Network Switches: Today’s Problems and the Possibilities of the Future

This article was written by guest blogger Richard Thompson.  Richard Thompson works for MilesTek which has been providing complete connectivity solutions since 1981. His goal is to provide relevant information to tech conversations across the Internet.  Richard discusses some common vulnerabilities in network switches that can be exploited by cyber-attackers.

Network switches are the hardworking hardware devices we rely on to connect computer networking devices. With so much emphasis put on developing software to combat attacks (such as ARP Spoofing), the network switch has been overlooked—until now—as a place to not only create tighter security but also to improve data center functions.

ARP Vulnerability at the Switch Level

ARP Spoofing is a type of “man-in-the-middle” attack. Basically, it’s a technique that diverts traffic away from a specific IP address to a different address (the attacker’s). Since a network switch is the connection between two devices, it’s typically the point at which information is diverted.

An ARP Spoofing attack typically leaves you vulnerable to more attacks. Hackers will use this tactic as a means to gain access to sensitive information, and to wreak havoc such as denial of service or inserting malicious code.

Network switches are susceptible to ARP spoofing, but they also present an opportunity to combat such attacks. Security Tip: for larger networks in particular, you can set “port security” to restrict MAC addresses to only one per switch.

Possibilities of OCP’s “Wedge” Network Switch for the Internet

Earlier this year, Facebook’s Open Compute Project (OCP) unveiled a new stripped down network switch they dubbed the “wedge.” In keeping with the open source nature of the project, the wedge is designed to be flexible and customizable. Ultimately, it allows a network switch to be as powerful as the server itself.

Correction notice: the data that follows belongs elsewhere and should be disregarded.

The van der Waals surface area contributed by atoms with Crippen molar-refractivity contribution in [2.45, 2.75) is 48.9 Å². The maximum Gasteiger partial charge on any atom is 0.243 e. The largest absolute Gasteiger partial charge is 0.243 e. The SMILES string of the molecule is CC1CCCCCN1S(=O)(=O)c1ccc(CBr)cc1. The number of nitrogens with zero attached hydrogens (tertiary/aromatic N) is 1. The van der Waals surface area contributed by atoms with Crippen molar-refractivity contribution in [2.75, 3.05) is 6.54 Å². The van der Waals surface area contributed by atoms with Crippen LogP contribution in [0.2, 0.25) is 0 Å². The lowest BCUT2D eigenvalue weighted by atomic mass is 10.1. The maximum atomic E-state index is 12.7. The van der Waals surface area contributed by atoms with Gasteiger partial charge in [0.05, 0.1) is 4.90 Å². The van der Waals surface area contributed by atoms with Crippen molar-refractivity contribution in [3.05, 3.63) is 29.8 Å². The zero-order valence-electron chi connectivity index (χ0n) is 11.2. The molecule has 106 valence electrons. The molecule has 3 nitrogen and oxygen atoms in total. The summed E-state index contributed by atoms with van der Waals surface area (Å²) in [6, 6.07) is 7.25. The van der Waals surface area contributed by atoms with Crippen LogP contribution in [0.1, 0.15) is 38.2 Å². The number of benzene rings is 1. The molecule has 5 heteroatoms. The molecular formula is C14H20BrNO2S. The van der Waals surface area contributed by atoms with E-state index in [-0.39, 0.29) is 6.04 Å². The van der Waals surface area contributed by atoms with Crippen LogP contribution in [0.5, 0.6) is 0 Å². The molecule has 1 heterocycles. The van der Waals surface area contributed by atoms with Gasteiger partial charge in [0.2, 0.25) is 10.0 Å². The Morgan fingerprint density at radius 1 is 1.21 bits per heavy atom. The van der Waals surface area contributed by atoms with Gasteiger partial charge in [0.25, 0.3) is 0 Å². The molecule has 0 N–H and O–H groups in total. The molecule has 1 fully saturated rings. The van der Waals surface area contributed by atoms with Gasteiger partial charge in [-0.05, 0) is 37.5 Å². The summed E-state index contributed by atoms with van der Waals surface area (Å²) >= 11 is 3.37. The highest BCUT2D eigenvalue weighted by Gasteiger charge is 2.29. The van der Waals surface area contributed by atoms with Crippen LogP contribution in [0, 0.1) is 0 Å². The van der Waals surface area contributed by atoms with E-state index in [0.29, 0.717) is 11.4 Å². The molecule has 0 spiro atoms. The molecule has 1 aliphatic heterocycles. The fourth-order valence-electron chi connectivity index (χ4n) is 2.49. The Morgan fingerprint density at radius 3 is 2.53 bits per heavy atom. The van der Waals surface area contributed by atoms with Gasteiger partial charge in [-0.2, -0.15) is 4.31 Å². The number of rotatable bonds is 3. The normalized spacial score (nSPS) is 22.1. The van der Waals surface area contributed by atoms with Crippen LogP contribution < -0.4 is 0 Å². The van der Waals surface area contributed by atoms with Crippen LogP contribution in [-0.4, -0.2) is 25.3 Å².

By modifying the hardware of network servers, it’s possible to improve upon the security of data centers. OCP’s main goal is to strip down the core technologies that comprise data centers, in order to improve upon those same technologies and create flexible and scalable systems more adaptable to advanced software. Since this project is open sourced, you might think that it creates more security problems than it solves—but actually the opposite is true. By addressing the fundamental structures in our hardware, we can isolate the weak areas and build a stronger network overall.


About the Author:

I am a cybersecurity and IT instructor, cybersecurity analyst, pen-tester, trainer, and speaker. I am an owner of the WyzCo Group Inc. In addition to consulting on security products and services, I also conduct security audits, compliance audits, vulnerability assessments and penetration tests. I also teach Cybersecurity Awareness Training classes. I work as an information technology and cybersecurity instructor for several training and certification organizations. I have worked in corporate, military, government, and workforce development training environments I am a frequent speaker at professional conferences such as the Minnesota Bloggers Conference, Secure360 Security Conference in 2016, 2017, 2018, 2019, the (ISC)2 World Congress 2016, and the ISSA International Conference 2017, and many local community organizations, including Chambers of Commerce, SCORE, and several school districts. I have been blogging on cybersecurity since 2006 at

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